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VR TERMS YOU SHOULD KNOW

VR can be an intimidating technology. All this talk about interpapillary distance, field of view, and refresh rate might seem a bit much for someone who just wants to put on a headset and dive into a virtual world. Luckily, we here at Newegg have you covered. Here’s a short glossary of terms you should know before dipping your feet in the virtual pool.

Virtual Space

A computer generated, three-dimensional representation of an environment that a VR user perceives themselves to be in. All VR games and activities take place in virtual space.

AR

Short for Augmented Reality. Augmented reality superimposes a computer-generated image onto a user’s view of the real world. Some VR headsets produce AR displays by using front facing cameras. Other devices, such as the Google Glass, output onto a transparent surface. AR differs from VR, which completely replaces the user’s view of the real world.

AR Space

Space in which AR objects can be superimposed. AR space is usually mapped out to correspond exactly with real-life space.

Meat Space

Slang for any space in the real world.

HMD

Short for Head Mounted Display. Usually another term for a Virtual Reality headset. Anything that sits on your head and provides a display is technically an HMD. Devices like the HoloLens and Google Glass are also HMDs, though they aren’t necessarily VR headsets.

Haptics

Vibration, touch, or force feedback. Many modern day game controllers provide haptic feedback through vibration. Some flight sticks and motion controllers provide haptic feedback through resistance on the controls themselves. Experimental haptic controllers use gyroscopes in order to give controllers a feeling of weight and resistance. While VR Headsets create a virtual sense of sight and sound, haptic controllers create a virtual sense of touch.

Haptics

Head Tracking

Any device that tracks the orientation or position of your head. Most VR headsets have some form of head tracking in order to correctly adjust their visual output to your point of view. Orientation tracking uses accelerometers, gyroscopes, and magnetometers to determine how your head is turned. Position tracking systems, like those in the HTC Vive or the HoloLens, require extra sensors set up around the room.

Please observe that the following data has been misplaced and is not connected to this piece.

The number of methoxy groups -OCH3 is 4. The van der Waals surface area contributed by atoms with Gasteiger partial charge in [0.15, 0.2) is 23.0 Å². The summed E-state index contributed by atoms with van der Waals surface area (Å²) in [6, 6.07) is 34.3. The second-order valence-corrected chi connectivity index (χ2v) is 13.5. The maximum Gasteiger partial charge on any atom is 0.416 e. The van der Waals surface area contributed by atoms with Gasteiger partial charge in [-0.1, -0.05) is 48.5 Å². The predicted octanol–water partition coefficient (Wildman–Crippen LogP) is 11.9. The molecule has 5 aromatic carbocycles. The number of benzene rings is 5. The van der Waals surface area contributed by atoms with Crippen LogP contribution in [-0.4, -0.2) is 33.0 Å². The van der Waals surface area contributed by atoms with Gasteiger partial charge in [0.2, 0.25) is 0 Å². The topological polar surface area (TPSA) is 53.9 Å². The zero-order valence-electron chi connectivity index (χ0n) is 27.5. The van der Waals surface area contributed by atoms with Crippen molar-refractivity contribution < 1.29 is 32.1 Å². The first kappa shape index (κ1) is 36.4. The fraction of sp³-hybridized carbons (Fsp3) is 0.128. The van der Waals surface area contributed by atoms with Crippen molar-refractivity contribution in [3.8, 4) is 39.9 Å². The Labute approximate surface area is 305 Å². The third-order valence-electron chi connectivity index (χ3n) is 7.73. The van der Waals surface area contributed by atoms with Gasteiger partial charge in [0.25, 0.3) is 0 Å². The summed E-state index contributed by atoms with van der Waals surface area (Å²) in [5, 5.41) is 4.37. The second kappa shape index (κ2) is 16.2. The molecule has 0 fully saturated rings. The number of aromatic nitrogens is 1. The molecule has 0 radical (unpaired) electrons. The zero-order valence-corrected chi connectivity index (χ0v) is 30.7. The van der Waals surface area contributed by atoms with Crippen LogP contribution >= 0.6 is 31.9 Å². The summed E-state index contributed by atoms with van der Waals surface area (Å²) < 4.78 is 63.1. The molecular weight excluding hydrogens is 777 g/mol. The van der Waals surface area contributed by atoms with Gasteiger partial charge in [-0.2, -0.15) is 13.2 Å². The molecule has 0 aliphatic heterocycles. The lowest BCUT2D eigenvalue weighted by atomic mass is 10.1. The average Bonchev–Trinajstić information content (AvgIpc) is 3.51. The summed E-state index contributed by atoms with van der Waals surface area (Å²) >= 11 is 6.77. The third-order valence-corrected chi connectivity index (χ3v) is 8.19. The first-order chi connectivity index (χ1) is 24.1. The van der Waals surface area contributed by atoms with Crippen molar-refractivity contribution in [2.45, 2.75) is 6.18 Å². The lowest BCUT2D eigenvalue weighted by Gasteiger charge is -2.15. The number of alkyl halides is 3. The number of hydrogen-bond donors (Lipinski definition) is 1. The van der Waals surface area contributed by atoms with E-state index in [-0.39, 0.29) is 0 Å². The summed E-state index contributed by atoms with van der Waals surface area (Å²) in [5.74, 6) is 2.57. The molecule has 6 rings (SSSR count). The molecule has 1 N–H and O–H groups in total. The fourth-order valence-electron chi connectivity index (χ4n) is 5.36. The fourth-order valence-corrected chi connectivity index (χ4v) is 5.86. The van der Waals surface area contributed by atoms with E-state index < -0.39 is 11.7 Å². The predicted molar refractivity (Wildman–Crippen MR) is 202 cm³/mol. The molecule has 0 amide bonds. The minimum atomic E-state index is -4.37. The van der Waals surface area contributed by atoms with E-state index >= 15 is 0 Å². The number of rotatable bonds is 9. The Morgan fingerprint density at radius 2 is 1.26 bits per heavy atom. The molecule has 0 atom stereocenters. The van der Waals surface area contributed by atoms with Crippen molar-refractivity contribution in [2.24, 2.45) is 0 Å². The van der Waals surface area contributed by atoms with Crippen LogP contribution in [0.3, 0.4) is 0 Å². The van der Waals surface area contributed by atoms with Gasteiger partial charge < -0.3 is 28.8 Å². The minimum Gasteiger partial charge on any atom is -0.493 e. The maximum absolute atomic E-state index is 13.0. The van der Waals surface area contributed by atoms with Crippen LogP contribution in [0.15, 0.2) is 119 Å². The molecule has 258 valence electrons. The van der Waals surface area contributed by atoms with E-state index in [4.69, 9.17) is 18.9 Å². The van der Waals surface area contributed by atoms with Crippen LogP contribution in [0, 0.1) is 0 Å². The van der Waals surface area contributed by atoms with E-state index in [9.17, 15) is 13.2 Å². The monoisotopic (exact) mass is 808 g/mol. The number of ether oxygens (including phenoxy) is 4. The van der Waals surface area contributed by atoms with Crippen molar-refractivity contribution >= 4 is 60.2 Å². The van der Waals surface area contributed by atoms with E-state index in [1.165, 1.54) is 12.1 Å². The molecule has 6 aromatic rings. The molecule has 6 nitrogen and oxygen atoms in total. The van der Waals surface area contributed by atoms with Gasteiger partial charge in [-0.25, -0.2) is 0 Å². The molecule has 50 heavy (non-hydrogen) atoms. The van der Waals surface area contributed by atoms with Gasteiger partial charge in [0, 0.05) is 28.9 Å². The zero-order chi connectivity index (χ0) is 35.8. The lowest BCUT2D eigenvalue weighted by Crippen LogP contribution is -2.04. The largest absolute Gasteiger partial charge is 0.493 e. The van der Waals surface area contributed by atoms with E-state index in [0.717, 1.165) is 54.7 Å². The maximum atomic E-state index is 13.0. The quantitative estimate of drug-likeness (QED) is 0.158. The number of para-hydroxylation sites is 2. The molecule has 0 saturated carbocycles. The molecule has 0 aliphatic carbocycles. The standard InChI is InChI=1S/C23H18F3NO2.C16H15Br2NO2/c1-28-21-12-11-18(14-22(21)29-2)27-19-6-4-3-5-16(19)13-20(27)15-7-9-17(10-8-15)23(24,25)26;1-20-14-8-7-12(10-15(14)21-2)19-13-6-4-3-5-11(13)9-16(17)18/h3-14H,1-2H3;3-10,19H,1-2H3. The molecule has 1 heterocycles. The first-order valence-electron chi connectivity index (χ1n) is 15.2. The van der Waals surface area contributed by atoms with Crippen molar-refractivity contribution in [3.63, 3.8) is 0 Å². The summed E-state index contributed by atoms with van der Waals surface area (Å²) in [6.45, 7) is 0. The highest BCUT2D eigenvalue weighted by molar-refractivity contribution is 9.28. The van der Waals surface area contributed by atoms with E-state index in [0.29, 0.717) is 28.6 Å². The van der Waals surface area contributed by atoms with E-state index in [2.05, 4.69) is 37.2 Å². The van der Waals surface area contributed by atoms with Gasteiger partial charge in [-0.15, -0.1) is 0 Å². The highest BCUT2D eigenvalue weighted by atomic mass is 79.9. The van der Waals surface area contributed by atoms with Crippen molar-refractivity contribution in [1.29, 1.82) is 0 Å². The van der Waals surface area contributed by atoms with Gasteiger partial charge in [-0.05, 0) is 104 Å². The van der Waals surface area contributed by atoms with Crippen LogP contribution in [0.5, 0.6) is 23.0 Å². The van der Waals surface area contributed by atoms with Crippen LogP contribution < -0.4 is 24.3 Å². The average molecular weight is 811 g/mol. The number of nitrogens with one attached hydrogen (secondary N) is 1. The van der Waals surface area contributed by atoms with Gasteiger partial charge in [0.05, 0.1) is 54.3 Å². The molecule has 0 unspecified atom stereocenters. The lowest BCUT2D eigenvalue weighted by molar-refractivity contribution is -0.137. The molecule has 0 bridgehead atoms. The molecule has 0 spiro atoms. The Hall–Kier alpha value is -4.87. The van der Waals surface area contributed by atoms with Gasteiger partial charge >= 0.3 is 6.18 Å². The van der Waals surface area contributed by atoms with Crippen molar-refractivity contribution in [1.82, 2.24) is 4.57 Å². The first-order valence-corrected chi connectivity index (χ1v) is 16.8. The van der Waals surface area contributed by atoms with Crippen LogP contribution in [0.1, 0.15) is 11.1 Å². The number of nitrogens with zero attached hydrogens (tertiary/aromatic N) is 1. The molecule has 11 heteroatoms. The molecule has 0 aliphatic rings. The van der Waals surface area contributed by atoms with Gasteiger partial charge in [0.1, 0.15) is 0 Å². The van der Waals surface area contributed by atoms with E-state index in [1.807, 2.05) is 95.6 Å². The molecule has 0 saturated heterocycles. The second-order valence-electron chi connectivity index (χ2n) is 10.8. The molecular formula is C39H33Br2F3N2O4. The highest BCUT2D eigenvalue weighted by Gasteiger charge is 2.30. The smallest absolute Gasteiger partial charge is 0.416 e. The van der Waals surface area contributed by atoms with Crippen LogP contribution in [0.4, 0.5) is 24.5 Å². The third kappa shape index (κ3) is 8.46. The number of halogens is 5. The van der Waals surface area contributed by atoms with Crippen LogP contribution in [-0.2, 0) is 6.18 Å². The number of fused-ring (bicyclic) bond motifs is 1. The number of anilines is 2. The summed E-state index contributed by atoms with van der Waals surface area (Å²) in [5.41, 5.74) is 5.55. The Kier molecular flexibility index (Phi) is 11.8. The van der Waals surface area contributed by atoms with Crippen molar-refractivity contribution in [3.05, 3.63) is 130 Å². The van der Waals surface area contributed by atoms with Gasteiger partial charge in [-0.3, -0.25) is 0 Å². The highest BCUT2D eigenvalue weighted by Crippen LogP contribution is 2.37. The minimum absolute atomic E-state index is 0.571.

Eye Tracking

Devices that can track which way your eyes are looking. Devices like the FOVE VR headset can track your eye position and alter its visual output accordingly. Eye position can also be used as input. A FOVE demo has you aiming eye-lasers using eye tracking. Now everyone can be Cyclops, even though we all want to be Wolverine.

Position Tracking

A device that uses sensors to tell where you currently are in a room. This can be used to alter your position in virtual space. Some virtual reality headsets require you to stay in one place or move using a controller, but headsets with position tracking, like the HTC Vive, actually allow you to get up and walk around in virtual space. Cable length and room size currently limit the power of position tracking headsets.

Position Tracking

Field of View

The range of vision any VR headset has. A larger field of view makes it less likely you will see the edges of the display while playing. A healthy human eye has a field of view of about 200 degrees, so the best headsets have fields of view that encompass that entire range. Eye-tracking headsets can get away with having smaller fields of view because the image can move relative to your eye position.

Blind Spot

1. Areas in which the human eye cannot see. Some headsets attempt to cut off their display in human blind spots in order to save processing power.